• To maintain inventory
  • To conduct advertising and marketing initiatives to promote the products
  • To provide sales records
  • To comply with all applicable laws and regulations
  • To provide after-sales services
  • Not to modify the supplier’s products

On the other hand, typical supplier obligations include:

  • To supply products
  • To provide sufficient information of the products
  • To provide technical support

(4) Product rights

The distributor agreement often provides for the supplier’s retention of intellectual property rights and other proprietary rights.

The distributor agreement may also set out the distributor’s scope of use of the supplier’s trade marks and trade names for the purposes of fulfilling its obligations under the agreement.

(5) Warranties

The distributor agreement may sometimes state warranties applicable to certain specified products.

The following terms may be set out under this section:

  • Whether the supplier provides warranties for the products
  • Distributor’s obligations with regard to the warranties
  • Whether the distributor is authorised to repair the products
  • Provision of training by the supplier to the distributor for the repair of the products

(6) Restrictive covenants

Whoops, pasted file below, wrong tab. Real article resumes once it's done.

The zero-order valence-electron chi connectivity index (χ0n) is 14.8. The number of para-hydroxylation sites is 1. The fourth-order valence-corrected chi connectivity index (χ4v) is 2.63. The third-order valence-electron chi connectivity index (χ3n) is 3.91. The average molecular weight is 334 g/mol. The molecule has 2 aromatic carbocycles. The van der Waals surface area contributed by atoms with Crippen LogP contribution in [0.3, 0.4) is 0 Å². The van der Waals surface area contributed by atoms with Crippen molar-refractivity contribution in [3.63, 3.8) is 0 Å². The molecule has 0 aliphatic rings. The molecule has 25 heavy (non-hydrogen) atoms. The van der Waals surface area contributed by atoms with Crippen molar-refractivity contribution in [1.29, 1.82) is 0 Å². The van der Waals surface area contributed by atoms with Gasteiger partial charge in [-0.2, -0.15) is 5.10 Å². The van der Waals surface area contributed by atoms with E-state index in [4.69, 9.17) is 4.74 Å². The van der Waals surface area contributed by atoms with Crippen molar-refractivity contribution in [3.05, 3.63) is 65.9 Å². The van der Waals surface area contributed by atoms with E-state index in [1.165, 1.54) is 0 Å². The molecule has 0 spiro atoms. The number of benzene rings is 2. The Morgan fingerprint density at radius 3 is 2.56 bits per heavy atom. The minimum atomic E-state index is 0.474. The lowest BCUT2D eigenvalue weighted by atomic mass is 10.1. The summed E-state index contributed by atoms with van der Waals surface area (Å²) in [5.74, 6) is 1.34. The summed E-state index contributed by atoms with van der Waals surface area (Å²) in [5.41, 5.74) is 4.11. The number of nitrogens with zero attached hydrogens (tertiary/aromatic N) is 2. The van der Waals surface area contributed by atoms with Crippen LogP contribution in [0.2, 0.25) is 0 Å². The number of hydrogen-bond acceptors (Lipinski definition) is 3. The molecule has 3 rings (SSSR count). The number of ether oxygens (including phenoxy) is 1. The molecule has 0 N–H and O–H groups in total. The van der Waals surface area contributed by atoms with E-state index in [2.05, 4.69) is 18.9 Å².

Restrictive covenants limit or prohibit the use of certain specified things in the agreement.

If the supplier wants to keep certain information provided to the distributor confidential, the supplier can include a non-disclosure clause in the distributor agreement. Under this non-disclosure clause, the distributor undertakes not to disclose confidential information (other than for certain permitted purposes) and may be obliged to notify the supplier of any actual or suspected misuse or unauthorised disclosure of such confidential information.

Non-compete clauses may also be included to prevent the distributor from selling competitors’ products.

(7) Termination

Another essential element is the termination provision, which sets out the mechanism in which the distributor agreement may be terminated.

The mechanism for termination often involves the following issues:

  • Whether either party or only one party can terminate the agreement
  • Whether the agreement can be terminated without cause
  • Whether there is any notice period for termination and if there is, what is the notice period
  • What are the terminating events or triggers

The distributor agreement will also set out the effects of termination. Provisions relating to the effects of termination may include:

  • Obligations of the distributor in relation to the disposal of unsold products and other related materials
  • Survival of specific terms after termination. Such terms are often provisions relating to the protection of proprietary rights and warranty and technical issues.

(8) Miscellaneous clauses

Lastly, there are the other miscellaneous provisions typically found in any contract such as those relating to: